100 Years of Play – Wicksteed

Historic photographs fascinate me; they are one of the best ways to get an introduction to a story when we weren’t around to experience it first-hand. So when I came across pages of black and white photographs depicting old style play equipment I was instantly draw in and began reminiscing about playing the super-fast wooden roundabouts, the sturdy rocking horse and the ‘Witches Hat’. I then noticed that in some of the Images children and adults were often shown either hanging upside down or on swings that went horizontal or so high, I’m sure some of them would have got vertigo. Finally I noted the tile of the article ‘100 Years of Play’……well that explained the knee length shorts, flat caps and suits and I’d love to know how the lady wearing heels, facing the ground managed to kept her hat on whilst flying through the air.

100 Years of Play

Follow link to the full article

100 Years of Play

What I really stood out from these images is that in many ways the principles behind some of the play equipment, the play action or activity in some cases hasn’t changed that much. Swings and slides have got lower and roundabouts slower. No doubt in response to the demands made by Health and safety regulations. I’m sure I’m blocking out many scraps and knocks and bruises from rickety equipment and hard surfacing.

100 Years of Play

One of the main challenges that Wicksteed have to overcome is how to keep their play equipment as adventurous, challenging and relevant to suit the demands of that generation. The 100 years of play development is testament to their ability to continue to respond to change in demands and trends. The changes that I most welcome are those that address inclusive play. There’s along way to go with this concept but with companies like Wicksteed innovating and adapting their products it will be interesting to see how play equipment develops in the future.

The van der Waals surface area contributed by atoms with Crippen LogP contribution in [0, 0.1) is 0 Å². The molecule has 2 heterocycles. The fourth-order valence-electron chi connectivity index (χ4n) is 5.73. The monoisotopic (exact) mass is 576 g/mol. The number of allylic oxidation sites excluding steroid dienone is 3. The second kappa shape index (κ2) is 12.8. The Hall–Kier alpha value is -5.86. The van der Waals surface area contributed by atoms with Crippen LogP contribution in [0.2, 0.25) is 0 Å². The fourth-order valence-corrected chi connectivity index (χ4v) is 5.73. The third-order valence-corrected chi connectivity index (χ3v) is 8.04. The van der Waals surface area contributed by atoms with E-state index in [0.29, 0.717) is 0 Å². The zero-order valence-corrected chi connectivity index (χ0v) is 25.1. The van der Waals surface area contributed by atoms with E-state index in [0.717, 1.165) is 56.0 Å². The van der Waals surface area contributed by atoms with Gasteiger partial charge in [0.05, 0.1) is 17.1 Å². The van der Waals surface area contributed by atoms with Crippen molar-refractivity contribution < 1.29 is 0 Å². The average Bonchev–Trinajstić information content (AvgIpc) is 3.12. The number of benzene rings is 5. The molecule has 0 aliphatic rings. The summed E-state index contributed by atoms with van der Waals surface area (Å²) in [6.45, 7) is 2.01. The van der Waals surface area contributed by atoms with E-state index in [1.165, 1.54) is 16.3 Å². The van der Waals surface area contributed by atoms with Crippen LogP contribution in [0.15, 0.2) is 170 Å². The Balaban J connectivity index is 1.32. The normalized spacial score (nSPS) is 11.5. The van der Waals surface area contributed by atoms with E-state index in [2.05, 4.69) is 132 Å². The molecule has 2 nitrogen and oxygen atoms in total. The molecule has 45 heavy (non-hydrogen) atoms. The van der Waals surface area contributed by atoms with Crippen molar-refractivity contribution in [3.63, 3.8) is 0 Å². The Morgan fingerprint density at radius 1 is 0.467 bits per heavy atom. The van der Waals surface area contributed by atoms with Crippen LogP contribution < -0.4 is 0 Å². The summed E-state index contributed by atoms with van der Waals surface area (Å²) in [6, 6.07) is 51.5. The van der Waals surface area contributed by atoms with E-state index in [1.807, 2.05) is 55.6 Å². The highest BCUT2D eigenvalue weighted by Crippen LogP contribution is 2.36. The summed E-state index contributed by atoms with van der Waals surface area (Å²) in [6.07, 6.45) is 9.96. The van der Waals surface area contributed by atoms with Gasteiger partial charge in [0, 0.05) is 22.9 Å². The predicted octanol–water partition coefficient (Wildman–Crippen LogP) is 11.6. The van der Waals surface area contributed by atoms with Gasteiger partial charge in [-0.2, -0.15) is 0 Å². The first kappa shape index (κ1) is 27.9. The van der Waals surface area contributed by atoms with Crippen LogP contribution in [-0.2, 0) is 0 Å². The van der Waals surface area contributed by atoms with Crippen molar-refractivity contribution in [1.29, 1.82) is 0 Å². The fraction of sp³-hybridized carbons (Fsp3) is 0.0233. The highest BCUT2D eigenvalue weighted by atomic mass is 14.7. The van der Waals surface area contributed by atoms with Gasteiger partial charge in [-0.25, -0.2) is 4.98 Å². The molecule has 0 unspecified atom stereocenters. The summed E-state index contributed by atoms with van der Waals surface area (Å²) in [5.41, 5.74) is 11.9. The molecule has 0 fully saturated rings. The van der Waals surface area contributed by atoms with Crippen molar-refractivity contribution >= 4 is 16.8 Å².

100 Years of Play

But no need to wait another hundred years to check out their latest products

Parkrun – the challenge on our landscape.

Does the concept of Park Run require us to change the way we design and regenerate parks, open spaces and green routes?

Articles in the media highlighted a conflict between having free healthy activities for all verses the Councils pressures to provide quality open spaces. Should councils charge for Park Run events and charge for parking in otherwise free locations?

For those who are not familiar with Park Run, it’s a 5k race for anyone to join in where you are timed and only compete against yourself unless you decide otherwise. It’s about personal challenges and goals. It appeals to the young and old alike and canines are welcome. You just need a pair of trainers, a few extra layers in the winter and the desire to give it a go. It’s sociable, its free, its outdoors, its healthy, it’s a regular event and it seems you are never far away from a venue. So what’s the issue?

parkrun logo

Park Runs in some areas may have become a victim of their own success and the sustainability of some events is unclear.

Whist you are running against yourself you may be joined by hundreds of people not including the supporters and volunteers. What started as one race with 13 people back in 2004 in Bushy Park, Teddington is now a worldwide event which has been known to encourage even the most dedicated of couch potatoes to get moving. It must be the most successful uptake of people exercising since Zumba classes or when the country had Olympic fever. Park Run is an amazing concept and well attended events often occupy to capacity some parks for a few hours on a Saturday and for some locations Sunday mornings for junior runs.